There is such intense government interest in developing the capability to detect and identify chemical and biological (ChemBio) agents at a distance, that budgets have been exceeded, and budgets cut off in frustration, in vain attempts to fund such efforts. Standoff is the term used to designate distances exceeding 250 meters. Also of interest are agents at a proximate distance, those within the 250 meter range. Lasers, specifically those operating at the ~10 micron wavelength, are the key to this standoff detection capability. The two lasers used for most attempts to date are:
- Transversely Excited Atmospheric CO2, known as TEA CO2, and
- Ultraviolet Laser Induced Fluorescence, UV-LIF.
Both of these meet only a limited number of the ideal criteria of standoff sensing. A feature that a truly capable standoff ChemBio sensor must have is “active sensing”. Active sensing relies on an infrared source, a laser, to illuminate the agents to generate a reflection that can be analyzed. The alternative, which is easier to achieve, though much less effective, is “passive sensing”, which acquires signals from the blackbody radiation of the scene (land, sea, sky, or combination) at ambient temperature.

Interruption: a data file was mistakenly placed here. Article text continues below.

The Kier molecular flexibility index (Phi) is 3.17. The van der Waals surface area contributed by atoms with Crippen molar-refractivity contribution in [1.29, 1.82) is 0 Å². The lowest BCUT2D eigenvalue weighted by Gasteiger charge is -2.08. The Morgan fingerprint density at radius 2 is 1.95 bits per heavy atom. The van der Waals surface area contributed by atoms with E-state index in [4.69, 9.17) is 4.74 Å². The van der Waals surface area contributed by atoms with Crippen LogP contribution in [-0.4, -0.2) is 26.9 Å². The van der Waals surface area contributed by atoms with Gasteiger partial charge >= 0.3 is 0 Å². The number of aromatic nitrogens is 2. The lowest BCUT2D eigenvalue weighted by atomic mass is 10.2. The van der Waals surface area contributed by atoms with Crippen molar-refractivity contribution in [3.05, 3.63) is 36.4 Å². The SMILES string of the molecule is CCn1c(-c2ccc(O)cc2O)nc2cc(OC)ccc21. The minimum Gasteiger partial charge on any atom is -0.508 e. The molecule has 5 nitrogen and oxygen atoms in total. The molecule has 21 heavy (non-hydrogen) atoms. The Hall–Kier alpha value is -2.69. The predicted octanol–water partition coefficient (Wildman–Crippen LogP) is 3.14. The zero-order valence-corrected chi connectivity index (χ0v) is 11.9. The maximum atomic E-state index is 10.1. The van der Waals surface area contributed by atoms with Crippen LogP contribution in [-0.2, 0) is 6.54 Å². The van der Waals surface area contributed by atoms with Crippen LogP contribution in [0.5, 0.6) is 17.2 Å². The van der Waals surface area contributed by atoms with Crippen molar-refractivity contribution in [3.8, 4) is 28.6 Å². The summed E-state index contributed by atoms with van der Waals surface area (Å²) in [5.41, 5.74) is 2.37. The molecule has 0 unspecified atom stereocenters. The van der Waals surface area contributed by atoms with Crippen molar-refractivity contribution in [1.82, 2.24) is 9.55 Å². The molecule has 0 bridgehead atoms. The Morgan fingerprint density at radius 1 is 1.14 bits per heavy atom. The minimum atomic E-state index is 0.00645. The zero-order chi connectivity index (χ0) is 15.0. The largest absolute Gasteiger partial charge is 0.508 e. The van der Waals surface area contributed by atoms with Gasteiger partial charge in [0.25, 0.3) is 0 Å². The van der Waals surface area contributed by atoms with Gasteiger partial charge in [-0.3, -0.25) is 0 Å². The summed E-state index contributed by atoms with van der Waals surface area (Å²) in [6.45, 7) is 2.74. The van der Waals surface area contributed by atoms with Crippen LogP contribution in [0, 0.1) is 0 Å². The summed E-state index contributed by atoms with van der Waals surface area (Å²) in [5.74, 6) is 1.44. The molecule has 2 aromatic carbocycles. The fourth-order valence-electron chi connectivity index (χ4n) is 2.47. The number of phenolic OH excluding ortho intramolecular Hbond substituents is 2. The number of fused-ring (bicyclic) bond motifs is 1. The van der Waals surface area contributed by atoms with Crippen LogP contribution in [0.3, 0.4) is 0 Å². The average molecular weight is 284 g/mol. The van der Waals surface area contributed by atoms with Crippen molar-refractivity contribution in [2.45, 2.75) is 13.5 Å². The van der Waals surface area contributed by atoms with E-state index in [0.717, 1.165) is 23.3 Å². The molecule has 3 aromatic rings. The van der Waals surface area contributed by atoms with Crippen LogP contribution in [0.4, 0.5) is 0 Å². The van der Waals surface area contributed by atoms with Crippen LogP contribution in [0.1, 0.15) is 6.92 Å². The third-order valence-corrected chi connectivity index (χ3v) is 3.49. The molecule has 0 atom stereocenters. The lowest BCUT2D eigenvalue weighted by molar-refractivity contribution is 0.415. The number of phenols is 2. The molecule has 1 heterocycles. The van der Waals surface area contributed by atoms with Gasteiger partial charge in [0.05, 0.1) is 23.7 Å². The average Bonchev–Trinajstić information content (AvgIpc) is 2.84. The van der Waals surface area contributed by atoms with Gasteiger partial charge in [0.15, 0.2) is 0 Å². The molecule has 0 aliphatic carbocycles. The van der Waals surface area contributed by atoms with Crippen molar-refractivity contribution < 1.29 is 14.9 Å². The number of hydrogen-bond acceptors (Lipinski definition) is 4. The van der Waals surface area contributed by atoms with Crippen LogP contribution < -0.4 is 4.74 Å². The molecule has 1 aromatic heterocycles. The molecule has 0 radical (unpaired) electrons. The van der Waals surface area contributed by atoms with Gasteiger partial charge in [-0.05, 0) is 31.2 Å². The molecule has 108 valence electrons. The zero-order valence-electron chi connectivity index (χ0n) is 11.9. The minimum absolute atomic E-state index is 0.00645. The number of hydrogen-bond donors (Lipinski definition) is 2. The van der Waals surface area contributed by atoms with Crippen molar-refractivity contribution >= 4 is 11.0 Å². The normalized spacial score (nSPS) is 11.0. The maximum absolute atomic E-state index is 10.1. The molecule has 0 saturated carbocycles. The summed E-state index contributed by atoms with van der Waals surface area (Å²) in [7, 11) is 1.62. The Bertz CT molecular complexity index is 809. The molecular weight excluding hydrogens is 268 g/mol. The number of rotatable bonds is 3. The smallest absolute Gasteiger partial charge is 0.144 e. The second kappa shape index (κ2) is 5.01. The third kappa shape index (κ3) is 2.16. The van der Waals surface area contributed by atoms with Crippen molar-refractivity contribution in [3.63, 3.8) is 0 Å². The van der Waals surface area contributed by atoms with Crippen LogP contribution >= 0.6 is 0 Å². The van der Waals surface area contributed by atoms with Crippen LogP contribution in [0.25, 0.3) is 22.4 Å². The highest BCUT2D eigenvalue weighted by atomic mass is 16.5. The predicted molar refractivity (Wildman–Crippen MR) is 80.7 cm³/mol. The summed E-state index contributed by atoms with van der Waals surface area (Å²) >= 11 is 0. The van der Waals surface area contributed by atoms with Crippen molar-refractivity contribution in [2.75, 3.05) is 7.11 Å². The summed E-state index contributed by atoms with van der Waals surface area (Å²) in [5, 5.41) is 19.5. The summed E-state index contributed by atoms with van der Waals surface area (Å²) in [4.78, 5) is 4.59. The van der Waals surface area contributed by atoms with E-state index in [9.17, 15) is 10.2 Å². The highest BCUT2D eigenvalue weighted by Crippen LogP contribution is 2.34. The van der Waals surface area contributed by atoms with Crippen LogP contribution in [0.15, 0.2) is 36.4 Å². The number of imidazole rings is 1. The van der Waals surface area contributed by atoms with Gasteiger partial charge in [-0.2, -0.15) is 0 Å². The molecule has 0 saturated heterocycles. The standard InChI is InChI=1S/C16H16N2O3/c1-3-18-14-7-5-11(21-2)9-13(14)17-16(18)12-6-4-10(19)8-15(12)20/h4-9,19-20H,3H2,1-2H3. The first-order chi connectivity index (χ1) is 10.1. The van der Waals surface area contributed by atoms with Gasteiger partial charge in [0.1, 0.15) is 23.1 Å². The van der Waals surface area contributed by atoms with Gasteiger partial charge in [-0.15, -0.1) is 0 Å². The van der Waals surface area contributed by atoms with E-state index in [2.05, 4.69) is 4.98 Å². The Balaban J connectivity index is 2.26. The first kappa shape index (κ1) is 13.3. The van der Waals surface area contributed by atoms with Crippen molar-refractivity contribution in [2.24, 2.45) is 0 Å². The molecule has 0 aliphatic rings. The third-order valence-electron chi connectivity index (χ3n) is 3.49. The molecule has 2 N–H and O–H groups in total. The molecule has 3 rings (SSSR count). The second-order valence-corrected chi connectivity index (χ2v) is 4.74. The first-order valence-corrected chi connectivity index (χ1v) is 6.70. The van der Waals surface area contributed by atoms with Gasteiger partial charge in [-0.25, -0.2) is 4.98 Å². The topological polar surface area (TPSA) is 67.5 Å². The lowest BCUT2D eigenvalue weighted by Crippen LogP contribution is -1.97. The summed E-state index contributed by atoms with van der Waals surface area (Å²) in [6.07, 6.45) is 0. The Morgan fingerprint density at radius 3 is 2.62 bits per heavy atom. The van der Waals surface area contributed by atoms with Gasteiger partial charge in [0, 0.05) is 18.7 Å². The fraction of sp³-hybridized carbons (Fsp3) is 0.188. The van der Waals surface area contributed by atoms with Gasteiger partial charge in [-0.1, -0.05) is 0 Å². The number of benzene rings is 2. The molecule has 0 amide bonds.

We specialise in laser development, for ChemBio Defense.
Avoiding harm by detecting ChemBio agents at proximate and standoff distances.
Download our CBRNe Convergence poster for more details.
A comparison of our laser technology to the alternatives illustrates why it brings a step change to this ChemBio detection field – Scalable, Active Standoff Sensing, Ranging, Identification & Mapping (SASSRIMTM). It meets all of the ideal criteria for active, standoff sensing, which include not only identification of the agent, but also gauging its extent and tracking its movement.
Ideal Criteria for an Active Standoff ChemBio Sensing System
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